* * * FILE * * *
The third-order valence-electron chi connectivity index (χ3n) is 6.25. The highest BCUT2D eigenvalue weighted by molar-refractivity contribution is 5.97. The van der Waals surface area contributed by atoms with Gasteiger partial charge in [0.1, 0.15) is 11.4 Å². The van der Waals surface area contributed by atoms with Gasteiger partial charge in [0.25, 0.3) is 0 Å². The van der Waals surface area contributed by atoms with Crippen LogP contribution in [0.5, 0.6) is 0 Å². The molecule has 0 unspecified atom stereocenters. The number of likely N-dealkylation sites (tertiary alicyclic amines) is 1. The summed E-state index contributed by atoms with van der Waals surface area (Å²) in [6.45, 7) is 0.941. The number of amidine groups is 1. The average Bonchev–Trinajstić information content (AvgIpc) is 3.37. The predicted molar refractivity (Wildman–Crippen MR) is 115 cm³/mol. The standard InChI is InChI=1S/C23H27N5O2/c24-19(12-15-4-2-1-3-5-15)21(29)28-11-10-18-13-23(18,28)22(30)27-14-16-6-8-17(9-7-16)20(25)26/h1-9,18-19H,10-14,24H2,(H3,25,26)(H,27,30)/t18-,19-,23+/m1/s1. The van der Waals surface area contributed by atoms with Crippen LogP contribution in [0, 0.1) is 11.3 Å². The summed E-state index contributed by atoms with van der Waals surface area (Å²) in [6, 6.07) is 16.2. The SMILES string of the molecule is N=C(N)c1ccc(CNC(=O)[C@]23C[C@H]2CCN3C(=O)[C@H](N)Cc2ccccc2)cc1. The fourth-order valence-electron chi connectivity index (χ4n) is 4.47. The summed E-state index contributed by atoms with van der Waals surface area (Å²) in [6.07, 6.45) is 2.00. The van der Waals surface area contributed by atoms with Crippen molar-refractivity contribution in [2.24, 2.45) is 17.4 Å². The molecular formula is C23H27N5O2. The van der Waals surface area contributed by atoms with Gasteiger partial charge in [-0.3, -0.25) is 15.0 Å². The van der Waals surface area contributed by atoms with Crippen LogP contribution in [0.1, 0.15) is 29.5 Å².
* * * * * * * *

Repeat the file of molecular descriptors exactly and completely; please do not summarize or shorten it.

The third-order valence-electron chi connectivity index (χ3n) is 6.25. The highest BCUT2D eigenvalue weighted by molar-refractivity contribution is 5.97. The van der Waals surface area contributed by atoms with Gasteiger partial charge in [0.1, 0.15) is 11.4 Å². The van der Waals surface area contributed by atoms with Gasteiger partial charge in [0.25, 0.3) is 0 Å². The van der Waals surface area contributed by atoms with Crippen LogP contribution in [0.5, 0.6) is 0 Å². The molecule has 0 unspecified atom stereocenters. The number of likely N-dealkylation sites (tertiary alicyclic amines) is 1. The summed E-state index contributed by atoms with van der Waals surface area (Å²) in [6.45, 7) is 0.941. The number of amidine groups is 1. The average Bonchev–Trinajstić information content (AvgIpc) is 3.37. The predicted molar refractivity (Wildman–Crippen MR) is 115 cm³/mol. The standard InChI is InChI=1S/C23H27N5O2/c24-19(12-15-4-2-1-3-5-15)21(29)28-11-10-18-13-23(18,28)22(30)27-14-16-6-8-17(9-7-16)20(25)26/h1-9,18-19H,10-14,24H2,(H3,25,26)(H,27,30)/t18-,19-,23+/m1/s1. The van der Waals surface area contributed by atoms with Crippen LogP contribution in [0, 0.1) is 11.3 Å². The summed E-state index contributed by atoms with van der Waals surface area (Å²) in [6, 6.07) is 16.2. The SMILES string of the molecule is N=C(N)c1ccc(CNC(=O)[C@]23C[C@H]2CCN3C(=O)[C@H](N)Cc2ccccc2)cc1. The fourth-order valence-electron chi connectivity index (χ4n) is 4.47. The summed E-state index contributed by atoms with van der Waals surface area (Å²) in [6.07, 6.45) is 2.00. The van der Waals surface area contributed by atoms with Crippen molar-refractivity contribution in [2.24, 2.45) is 17.4 Å². The molecular formula is C23H27N5O2. The van der Waals surface area contributed by atoms with Gasteiger partial charge in [-0.3, -0.25) is 15.0 Å². The van der Waals surface area contributed by atoms with Crippen LogP contribution in [0.1, 0.15) is 29.5 Å².